MCC Fitness Trail Rules of Use
For the safety and enjoyment of trail users, and the protection of the trail and wildlife, the following activities ARE NOT PERMITTED along the MCC Fitness Trail, or in adjacent woods or meadows:
- hunting (bow or firearms)
- use of motorized vehicles, including dirt bikes, ATVs, quads, etc.
Dogs ARE permitted, provided that they are kept on a leash at all times, and that owners clean up after them.
Though this is not a complete list of safety tips, observing the following guidelines will increase your personal safety while using the trail:
- Walk with a partner at all times, and carry a trail map with you.
- Use fitness stations exactly as outlined on the instructional signs.
- Wear insect repellent and sunscreen, and carry water.
- Follow all directional signs and posted regulations.
- Use trails during daylight hours only, and stay on marked paths.
- Bring a cell phone and a whistle to use in the event you get lost or need emergency help.
- In case of an emergency, call 911 immediately.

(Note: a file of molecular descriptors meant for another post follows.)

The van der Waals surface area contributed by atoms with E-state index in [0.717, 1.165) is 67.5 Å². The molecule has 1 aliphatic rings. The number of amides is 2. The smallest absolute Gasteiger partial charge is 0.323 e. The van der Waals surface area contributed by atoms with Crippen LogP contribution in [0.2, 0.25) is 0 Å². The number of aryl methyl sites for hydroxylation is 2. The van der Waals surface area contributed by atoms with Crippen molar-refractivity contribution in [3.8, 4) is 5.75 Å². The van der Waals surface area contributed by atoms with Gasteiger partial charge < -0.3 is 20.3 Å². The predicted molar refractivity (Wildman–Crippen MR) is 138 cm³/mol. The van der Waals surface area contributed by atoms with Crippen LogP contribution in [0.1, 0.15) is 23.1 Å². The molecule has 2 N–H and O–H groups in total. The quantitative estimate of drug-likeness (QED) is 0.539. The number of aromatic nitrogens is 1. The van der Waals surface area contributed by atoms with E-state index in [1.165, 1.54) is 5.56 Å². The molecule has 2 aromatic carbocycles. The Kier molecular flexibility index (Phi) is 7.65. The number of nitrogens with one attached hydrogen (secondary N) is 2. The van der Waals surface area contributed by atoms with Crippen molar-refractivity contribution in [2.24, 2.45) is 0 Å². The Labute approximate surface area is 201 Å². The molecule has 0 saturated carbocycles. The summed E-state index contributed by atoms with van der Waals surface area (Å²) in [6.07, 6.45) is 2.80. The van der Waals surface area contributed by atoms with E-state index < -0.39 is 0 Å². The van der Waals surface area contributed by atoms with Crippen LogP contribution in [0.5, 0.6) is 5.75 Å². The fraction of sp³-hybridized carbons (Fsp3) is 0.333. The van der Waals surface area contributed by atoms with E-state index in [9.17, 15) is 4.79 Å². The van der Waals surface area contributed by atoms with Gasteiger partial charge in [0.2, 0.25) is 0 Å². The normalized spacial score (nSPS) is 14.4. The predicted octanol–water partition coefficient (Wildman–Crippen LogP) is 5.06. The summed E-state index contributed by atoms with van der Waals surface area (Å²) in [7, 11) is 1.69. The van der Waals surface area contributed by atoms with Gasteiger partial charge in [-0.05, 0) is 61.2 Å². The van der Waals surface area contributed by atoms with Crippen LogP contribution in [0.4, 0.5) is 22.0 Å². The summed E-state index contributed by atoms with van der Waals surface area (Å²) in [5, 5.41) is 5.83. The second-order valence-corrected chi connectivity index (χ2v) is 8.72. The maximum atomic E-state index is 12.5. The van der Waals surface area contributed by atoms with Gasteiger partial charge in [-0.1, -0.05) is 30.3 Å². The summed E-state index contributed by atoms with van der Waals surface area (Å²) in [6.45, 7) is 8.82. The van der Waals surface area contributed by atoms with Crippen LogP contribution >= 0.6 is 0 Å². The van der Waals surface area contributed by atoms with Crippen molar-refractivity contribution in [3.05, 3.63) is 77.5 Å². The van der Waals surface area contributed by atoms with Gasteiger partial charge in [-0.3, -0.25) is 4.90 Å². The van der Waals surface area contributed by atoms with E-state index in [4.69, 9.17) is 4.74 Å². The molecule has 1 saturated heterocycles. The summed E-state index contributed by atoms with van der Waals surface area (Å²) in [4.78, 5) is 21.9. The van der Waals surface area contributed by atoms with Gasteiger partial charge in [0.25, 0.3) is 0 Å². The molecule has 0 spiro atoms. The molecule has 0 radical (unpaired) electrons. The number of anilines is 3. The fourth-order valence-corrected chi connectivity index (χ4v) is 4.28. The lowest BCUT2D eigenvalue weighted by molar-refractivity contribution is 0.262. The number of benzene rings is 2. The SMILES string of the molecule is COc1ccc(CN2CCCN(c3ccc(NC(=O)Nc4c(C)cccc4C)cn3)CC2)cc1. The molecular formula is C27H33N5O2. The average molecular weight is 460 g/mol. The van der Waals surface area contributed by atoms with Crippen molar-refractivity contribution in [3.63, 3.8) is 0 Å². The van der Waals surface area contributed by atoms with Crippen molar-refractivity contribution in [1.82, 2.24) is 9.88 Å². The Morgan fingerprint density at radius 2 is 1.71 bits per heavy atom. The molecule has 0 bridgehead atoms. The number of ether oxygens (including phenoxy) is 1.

- Carry identification that includes name, phone number, pertinent medical information, and emergency contact information.
- Be alert for natural hazards such as stinging insects, thorny vines, poison ivy, etc.
- Do not leave valuable items visible in your parked vehicle. Store valuables in the trunk or other secure location while you are on the trail.
- Make sure that young children are closely supervised at all times while using the trail.
Please help keep this space safe and beautiful for all. Do not smoke while using these trails – it creates a significant safety hazard, and compromises the air quality and the environment. Carry out any litter you carry in, and pick up litter you see, even if it’s not your own. Be respectfully quiet on these trails – noise pollution is irritating to Trail users and local wildlife.
Please respect the woods and the wildlife by staying on the marked trails, and by not vandalizing fitness stations, signs or trails. Feel free to remove any small debris (sticks, branches) from the trail that may be a tripping hazard to other trail users. Walkers should yield to bikers or runners, while bikers and runners should slow down and use caution when passing walkers.